Rain: The last thing farmers needed first thing in the morningThursday’s long, dreary rain filled already soaked farm fields with unneeded water while dampening farmers’ hopes of getting all their beans harvested.
By: Stephen J. Lee, Grand Forks Herald
Thursday’s long, dreary rain filled already soaked farm fields with unneeded water while dampening farmers’ hopes of getting all their beans harvested.
Beginning Wednesday evening, a light but steady drizzle covered much of northeastern North Dakota into parts of northwestern Minnesota much of the day Thursday, amounting to 0.25 to 0.5 inch of water by nightfall.
More was expected, up to a half-inch, before the system moves out by tonight, according to the National Weather Service in Grand Forks.
It was the last thing farmers needed, after fighting wet, muddy fields all month to wrestle already late crops into winter storage. But especially for farmers in the far northeastern corner of North Dakota, where the wetness has been worst all season, Thursday’s rain was unwelcome.
“We’ve got about 1,500 acres out there of soybeans and edible beans,” said Bryan Warner, who farms with his father, Gary Warner, near Pembina, N.D. About a quarter-inch of rain fell there Thursday, on fields that have spent much of the year soaked.
In more normal years, only some corn and sunflowers would remain in the fields. But the last few acres of sugar beets, potatoes, soybeans, dry edible beans remain, with even some grains left in the northern counties of the Red River Valley.
Now. it’s looking like winter might hit before everything can be harvested.
“We can’t even do field work, and we won’t be able to combine,” Warner said. “The beans will be way too wet.”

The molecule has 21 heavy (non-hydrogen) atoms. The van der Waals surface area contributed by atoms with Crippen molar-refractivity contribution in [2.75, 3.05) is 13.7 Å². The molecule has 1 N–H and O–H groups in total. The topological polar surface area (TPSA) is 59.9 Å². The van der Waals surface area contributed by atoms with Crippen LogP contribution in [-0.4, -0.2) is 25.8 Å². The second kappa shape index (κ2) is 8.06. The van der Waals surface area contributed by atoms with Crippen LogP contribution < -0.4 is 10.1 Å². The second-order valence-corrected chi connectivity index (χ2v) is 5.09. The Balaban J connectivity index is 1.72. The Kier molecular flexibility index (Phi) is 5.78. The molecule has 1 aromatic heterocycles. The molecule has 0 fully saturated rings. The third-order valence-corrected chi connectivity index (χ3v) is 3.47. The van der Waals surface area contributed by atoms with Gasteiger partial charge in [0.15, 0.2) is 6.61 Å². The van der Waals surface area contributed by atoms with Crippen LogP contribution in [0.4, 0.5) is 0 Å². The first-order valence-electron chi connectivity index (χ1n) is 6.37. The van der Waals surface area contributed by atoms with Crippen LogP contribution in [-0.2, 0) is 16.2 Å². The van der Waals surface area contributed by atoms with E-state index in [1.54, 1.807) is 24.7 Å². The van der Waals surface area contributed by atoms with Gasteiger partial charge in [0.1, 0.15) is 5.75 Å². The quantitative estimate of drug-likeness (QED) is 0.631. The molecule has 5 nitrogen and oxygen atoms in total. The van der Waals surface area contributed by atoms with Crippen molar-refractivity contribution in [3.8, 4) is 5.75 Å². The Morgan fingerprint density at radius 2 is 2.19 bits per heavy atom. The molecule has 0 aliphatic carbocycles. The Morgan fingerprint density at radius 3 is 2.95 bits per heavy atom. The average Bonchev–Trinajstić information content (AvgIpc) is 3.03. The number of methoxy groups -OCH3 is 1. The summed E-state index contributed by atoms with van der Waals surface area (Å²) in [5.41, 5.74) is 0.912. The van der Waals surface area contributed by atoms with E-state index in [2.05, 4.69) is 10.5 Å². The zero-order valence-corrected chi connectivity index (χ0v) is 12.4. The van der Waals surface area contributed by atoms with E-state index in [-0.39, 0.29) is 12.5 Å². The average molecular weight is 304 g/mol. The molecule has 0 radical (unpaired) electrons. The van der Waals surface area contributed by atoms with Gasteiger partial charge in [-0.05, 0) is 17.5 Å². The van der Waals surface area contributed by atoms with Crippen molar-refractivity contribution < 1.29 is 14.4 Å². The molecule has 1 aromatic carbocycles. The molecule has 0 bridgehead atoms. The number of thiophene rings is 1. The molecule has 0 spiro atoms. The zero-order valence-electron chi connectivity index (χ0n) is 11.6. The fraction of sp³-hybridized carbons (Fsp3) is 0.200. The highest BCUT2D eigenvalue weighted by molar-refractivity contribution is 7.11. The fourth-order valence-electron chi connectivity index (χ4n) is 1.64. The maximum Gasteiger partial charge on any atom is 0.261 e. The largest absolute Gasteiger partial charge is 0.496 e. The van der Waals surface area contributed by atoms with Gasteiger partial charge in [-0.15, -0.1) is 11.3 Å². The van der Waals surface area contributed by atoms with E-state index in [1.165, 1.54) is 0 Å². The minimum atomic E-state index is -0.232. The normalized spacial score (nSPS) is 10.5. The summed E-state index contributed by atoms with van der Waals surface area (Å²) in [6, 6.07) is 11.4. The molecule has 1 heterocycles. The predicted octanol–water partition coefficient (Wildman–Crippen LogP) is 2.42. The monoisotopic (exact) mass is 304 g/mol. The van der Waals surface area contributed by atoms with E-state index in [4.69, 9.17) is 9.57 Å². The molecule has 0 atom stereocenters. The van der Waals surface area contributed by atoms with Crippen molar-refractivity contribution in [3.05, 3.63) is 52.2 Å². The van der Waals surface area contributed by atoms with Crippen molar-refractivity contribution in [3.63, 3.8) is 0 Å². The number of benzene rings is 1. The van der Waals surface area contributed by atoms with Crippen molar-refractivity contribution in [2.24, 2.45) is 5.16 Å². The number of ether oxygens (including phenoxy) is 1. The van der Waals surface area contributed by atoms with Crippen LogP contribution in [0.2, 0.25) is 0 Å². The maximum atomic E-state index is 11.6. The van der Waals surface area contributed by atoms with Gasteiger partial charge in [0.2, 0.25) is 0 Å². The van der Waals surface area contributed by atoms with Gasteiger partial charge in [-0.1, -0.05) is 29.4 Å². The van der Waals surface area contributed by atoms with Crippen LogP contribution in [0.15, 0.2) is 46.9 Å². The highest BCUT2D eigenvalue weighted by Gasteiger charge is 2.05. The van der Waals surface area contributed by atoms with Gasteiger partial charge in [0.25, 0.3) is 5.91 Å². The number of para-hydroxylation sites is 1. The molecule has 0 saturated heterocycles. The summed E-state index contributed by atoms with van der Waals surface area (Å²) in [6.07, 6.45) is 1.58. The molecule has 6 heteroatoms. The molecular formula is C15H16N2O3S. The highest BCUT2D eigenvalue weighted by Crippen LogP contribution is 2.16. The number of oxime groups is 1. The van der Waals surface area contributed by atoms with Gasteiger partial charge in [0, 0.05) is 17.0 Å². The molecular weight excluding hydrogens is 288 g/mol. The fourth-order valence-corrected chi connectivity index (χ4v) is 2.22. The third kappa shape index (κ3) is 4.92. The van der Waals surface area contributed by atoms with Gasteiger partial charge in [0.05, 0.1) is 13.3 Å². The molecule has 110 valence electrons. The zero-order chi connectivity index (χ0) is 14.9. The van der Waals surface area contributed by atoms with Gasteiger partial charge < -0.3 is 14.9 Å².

The spring started out wet, and the Warners were prevented from planting about 400 acres of crop on fields that grew corn last year. This year, they decided not to try corn again and put more acres into beans.
Although nearly all the region’s corn crop remains in the field, it’s one crop that has proven able to make it through a winter for harvest the next spring. Soybeans and edible beans generally don’t make it through winter in harvestable condition.
And there are lots of beans left. Lesley Lubenow, agricultural extension agent for Pembina County, figures about a third of the beans in the county still are in the field. In neighboring Cavalier County to the west, it’s more like 90 percent of the soybeans and 75 percent of the edible beans still unharvested, Ron Beneda, the county extension agent, said this week.
After Thursday’s rain, which promised to continue for much of today, too, they “are shut down at least into next week,” Warner said. “We have to get some 45-degree weather and sunny and it doesn’t look like it’s going to do that.”
If it freezes hard, that helps firm up muddy fields and takes some moisture out of the beans, making harvesting more possible, but the beans also crack easier.
Corn and sunflowers remain hardly harvested, but both crops often can weather a winter if necessary without deep losses.
But there are plenty of unharvested beans in Walsh County, too, as well as the odd field here and there of wheat, canola and flax, because of the unusual amounts of rain last summer and this fall, said Extension Agent Brad Brummond on Thursday.
“I think our edible beans are in particular trouble,” Brummond said. “Our soybeans, there is still some opportunity there, if this stuff I’m hearing about a warm-up. We will have to see. But I think it’s a foregone conclusion that some of these edible bean acres are going to be abandoned.”
Not getting this year’s crop harvested means those fields next spring likely will fall into the federal “prevented planting” program, and not get seeded, Warner said.
“We still have some hope to get a lot of (the beans) off. It’s just going to take some sunshine.”
Reach Lee at (701) 780-1237; (800) 477-6572, ext. 237; or send e-mail to firstname.lastname@example.org